Federal Reserve Vice Chair Richard Clarida Tuesday said recovery from the economic shutdown “can commence in the second half”, while St Louis Fed President James Bullard said he sees the fourth quarter as when the virus can be put “behind us”.
Both Fed policymakers stressed that there are many unknowns about the pandemic and that for now the effort to save lives is the prime objective.
“The unemployment rate is going to surge to numbers that, again, we’ve not seen probably since the 1940s,” Clarida told CNBC in an afternoon interview. “We know that from the initial claims data that around 30 million people have filed for claims in the last six weeks and so the unemployment numbers that we’ll be getting soon are really going to be very elevated.”
He continued, “There can be a rebound in the economy once businesses reopen and people return to work, but I think realistically it’s going to take some time for the labour market to fully recover from the shock,” something that’s “very uncertain at this point. But that I do think recovery can commence in the second half of the year.”
Bullard, whose next stint as a Federal Open Market Committee voter is in 2022, said his main emphasis would be on employing a “risk-based” approach to reopening the economy in 90 to 120 days. The longer the lockdown continues, he said, the more chance there is of additional problems that could extend into the financial system. He answered questions at a videoconference hosted by the National Association for Business Economics.
The upward momentum for US stocks largely dissipated while Clarida was speaking, although other factors may have also been in play. The Dow industrials still ended higher by 133 points, a 0.6% gain for the session, but that was about 160 points lower than when the interview began.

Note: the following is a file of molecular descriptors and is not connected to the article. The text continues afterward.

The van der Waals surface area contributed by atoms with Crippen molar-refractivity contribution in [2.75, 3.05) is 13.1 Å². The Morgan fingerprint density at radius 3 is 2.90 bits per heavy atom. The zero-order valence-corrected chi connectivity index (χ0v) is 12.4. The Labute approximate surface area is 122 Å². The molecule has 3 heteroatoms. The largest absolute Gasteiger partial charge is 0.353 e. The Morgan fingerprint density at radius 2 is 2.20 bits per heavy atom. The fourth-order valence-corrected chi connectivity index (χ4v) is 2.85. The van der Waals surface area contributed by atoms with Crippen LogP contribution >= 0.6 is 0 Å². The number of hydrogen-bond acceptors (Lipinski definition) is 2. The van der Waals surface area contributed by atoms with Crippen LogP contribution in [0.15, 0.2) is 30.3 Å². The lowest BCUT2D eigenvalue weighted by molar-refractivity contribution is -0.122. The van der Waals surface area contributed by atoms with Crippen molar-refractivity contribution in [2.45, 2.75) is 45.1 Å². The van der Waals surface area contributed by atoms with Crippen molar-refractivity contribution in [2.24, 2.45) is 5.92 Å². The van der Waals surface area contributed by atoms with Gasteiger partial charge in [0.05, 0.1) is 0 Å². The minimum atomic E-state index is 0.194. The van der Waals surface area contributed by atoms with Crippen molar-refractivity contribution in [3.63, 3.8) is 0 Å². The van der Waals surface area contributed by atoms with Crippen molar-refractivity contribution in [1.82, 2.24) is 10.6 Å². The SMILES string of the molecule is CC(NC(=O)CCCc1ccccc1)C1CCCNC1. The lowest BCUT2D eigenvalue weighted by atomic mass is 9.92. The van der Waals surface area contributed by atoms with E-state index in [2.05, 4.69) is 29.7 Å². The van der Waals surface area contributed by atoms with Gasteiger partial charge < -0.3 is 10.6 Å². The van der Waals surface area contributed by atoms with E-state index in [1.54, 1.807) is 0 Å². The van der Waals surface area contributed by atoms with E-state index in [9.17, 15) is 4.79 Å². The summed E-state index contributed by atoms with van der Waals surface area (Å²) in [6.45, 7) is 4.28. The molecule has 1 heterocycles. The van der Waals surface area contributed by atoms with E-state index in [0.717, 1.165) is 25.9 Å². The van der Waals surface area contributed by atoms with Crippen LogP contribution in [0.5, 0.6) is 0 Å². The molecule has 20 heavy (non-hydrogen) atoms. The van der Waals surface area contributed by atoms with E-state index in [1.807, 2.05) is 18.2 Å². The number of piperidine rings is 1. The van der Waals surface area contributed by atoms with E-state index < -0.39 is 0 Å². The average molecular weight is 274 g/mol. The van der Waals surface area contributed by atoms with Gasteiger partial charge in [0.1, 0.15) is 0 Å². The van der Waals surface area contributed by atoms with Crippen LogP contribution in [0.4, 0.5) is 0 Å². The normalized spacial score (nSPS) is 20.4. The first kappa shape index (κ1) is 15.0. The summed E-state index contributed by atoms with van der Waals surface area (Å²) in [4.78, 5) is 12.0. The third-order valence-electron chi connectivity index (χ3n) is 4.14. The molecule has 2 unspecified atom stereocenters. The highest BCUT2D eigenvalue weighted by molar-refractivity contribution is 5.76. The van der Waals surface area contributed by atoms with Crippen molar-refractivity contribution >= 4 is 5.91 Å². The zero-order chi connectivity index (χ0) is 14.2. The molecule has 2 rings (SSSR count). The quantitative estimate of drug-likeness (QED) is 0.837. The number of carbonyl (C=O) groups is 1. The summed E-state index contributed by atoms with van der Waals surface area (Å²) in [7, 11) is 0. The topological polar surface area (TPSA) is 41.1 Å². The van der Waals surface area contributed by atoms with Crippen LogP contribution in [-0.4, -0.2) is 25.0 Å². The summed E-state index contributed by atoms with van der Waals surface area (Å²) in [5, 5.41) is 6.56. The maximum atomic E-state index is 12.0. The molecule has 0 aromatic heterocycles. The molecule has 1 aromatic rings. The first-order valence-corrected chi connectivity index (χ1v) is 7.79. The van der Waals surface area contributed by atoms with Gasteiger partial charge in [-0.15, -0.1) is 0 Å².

The point at which stocks began to sag was when Clarida reminded that the massive lending programs the Fed is doing with money Congress gave the Treasury Department as a backstop for loans, is only temporary and has a set time limit.
The Fed’s programs are scheduled “to expire September 30th of this year in terms of new lending”, Clarida said. “This is emergency authority” and “will be scaled back after the appropriate time when we’re through this difficult period”.
Bullard said history shows that the economic after-effects of pandemics, such as in the 1950s and 1968, do not linger. Even one with millions of fatalities in 1918 was followed “by the Roaring Twenties”.
“So I think…from an economic point of view, it’s not clear that pandemics are really a killer for the economy,” he said.
Bullard said adjustments have been made to meet the threat of terrorism and to mitigate automobile accidents and he thinks the same will happen as the nation builds ways to control the extent of the coronavirus.
“I’m very hopeful that we’ll get a vaccine,” Bullard said. “I think that would be a great outcome. But that isn’t how we should think about it because that’s sort of saying that you’re going to keep the economy on hold until a miracle occurs.”
Bullard saw the third quarter as being one of “transition” in which “you’re kind of experimenting with opening up and I think we’re actually seeing some of it right now.”
Yet, “I wouldn’t expect too much out of the third quarter” and by the fourth quarter “I would hope that you could have an end of the crisis and put this behind us.”
To do that, there will have to be “confidence in businesses and for workers and for consumers that they can do ordinary things and they’re not going to get sick”. Without a vaccine only a robust program of testing or at least temperature screening will be necessary by then, he said.